This is part of a blog series that has 30 practical tips for the pastor looking to start or restart well. You can get the entire series as a Kindle book. The landing page will be updated with each new post.
Bible College and Seminary are great for a lot of things. In my experience, important skills you need to survive in an office like yearly budgets, business plans, and understanding what a housing allowance is are not some of those things.
I love the education I received but I am embarrassingly lost every spring when I try to do my taxes and my ministry budgets always need to be revised.
In those first 30 days someone who doesn’t have a seminary degree is going to start talking to you about things that impact your paycheck and how many days you get off for the year. It will be tempting to not ask questions because you are intimidated or because of some silly pride that prevents leaders from asking questions. You can go that route and miss out on some deserved benefits or you can ask some honest questions and get clarity.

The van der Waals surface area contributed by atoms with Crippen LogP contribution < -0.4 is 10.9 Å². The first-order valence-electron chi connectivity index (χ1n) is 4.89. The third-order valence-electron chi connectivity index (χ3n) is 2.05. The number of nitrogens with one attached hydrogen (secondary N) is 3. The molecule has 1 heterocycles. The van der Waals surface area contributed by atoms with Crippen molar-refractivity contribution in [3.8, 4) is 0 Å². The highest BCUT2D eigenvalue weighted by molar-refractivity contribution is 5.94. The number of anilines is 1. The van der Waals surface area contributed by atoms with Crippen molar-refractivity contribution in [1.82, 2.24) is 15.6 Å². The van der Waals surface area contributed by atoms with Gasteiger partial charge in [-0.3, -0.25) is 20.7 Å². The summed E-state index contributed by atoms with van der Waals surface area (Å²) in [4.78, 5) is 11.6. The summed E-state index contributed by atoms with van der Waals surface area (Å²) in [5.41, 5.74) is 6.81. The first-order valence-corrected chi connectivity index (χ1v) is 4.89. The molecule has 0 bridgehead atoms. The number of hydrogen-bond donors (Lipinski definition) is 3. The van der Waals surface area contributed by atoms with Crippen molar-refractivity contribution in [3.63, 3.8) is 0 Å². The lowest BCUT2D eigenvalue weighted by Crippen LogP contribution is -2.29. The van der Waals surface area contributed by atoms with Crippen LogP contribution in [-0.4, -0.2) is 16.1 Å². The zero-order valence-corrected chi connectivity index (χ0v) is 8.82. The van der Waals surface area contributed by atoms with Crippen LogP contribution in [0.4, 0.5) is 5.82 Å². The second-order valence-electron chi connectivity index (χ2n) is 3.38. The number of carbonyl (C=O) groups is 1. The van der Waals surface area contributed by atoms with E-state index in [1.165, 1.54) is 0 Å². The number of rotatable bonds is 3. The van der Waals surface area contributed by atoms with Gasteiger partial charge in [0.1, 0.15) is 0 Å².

I can’t say that I understand it all, but I understand enough to know what I should leave to professionals and what I really need to pay attention to. However the best time to ask questions about your taxes is in those first 30 days and not on April 12th.
In general churches are also really bad about clarifying time off. Maybe it makes you uncomfortable to have conversations about what the difference is between a sick day and a day off is. You will miss work for other ministry like a conference or a mission trip, is that considered a vacation day? May not seem like a big deal now, but when you are burnt out after a crazy stretch and you need a day to sit in front of the TV and drool you will be thankful you have some clarity.